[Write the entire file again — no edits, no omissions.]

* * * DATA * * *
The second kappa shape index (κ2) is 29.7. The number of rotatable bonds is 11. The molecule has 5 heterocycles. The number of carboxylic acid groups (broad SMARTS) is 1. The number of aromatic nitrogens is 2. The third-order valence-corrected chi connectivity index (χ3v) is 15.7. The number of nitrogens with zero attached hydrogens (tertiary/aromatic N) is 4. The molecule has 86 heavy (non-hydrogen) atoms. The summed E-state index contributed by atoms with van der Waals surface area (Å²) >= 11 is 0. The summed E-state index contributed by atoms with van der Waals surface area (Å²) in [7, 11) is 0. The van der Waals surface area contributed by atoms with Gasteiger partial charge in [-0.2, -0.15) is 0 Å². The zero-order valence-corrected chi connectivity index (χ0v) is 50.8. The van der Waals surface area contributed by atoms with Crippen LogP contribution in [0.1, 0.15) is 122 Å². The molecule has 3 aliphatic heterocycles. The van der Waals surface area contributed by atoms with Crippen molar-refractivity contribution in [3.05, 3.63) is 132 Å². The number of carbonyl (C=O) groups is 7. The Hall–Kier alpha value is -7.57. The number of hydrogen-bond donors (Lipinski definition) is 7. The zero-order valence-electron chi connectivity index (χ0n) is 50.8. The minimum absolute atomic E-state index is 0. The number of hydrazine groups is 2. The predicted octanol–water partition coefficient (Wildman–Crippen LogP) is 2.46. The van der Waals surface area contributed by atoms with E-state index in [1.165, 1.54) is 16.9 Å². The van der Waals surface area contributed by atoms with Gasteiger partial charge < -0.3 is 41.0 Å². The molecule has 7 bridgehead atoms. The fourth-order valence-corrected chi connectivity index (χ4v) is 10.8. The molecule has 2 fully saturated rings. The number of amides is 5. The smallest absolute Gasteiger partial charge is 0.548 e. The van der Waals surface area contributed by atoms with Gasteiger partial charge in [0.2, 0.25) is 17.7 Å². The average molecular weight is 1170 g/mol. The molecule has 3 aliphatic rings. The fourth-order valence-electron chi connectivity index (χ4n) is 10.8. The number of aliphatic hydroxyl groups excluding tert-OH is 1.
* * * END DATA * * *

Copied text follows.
The second kappa shape index (κ2) is 29.7. The number of rotatable bonds is 11. The molecule has 5 heterocycles. The number of carboxylic acid groups (broad SMARTS) is 1. The number of aromatic nitrogens is 2. The third-order valence-corrected chi connectivity index (χ3v) is 15.7. The number of nitrogens with zero attached hydrogens (tertiary/aromatic N) is 4. The molecule has 86 heavy (non-hydrogen) atoms. The summed E-state index contributed by atoms with van der Waals surface area (Å²) >= 11 is 0. The summed E-state index contributed by atoms with van der Waals surface area (Å²) in [7, 11) is 0. The van der Waals surface area contributed by atoms with Gasteiger partial charge in [-0.2, -0.15) is 0 Å². The zero-order valence-corrected chi connectivity index (χ0v) is 50.8. The van der Waals surface area contributed by atoms with Crippen LogP contribution in [0.1, 0.15) is 122 Å². The molecule has 3 aliphatic heterocycles. The van der Waals surface area contributed by atoms with Crippen molar-refractivity contribution in [3.05, 3.63) is 132 Å². The number of carbonyl (C=O) groups is 7. The Hall–Kier alpha value is -7.57. The number of hydrogen-bond donors (Lipinski definition) is 7. The zero-order valence-electron chi connectivity index (χ0n) is 50.8. The minimum absolute atomic E-state index is 0. The number of hydrazine groups is 2. The predicted octanol–water partition coefficient (Wildman–Crippen LogP) is 2.46. The van der Waals surface area contributed by atoms with E-state index in [1.165, 1.54) is 16.9 Å². The van der Waals surface area contributed by atoms with Gasteiger partial charge < -0.3 is 41.0 Å². The molecule has 7 bridgehead atoms. The fourth-order valence-corrected chi connectivity index (χ4v) is 10.8. The molecule has 2 fully saturated rings. The number of amides is 5. The smallest absolute Gasteiger partial charge is 0.548 e. The van der Waals surface area contributed by atoms with Gasteiger partial charge in [0.2, 0.25) is 17.7 Å². The average molecular weight is 1170 g/mol. The molecule has 3 aliphatic rings. The fourth-order valence-electron chi connectivity index (χ4n) is 10.8. The number of aliphatic hydroxyl groups excluding tert-OH is 1.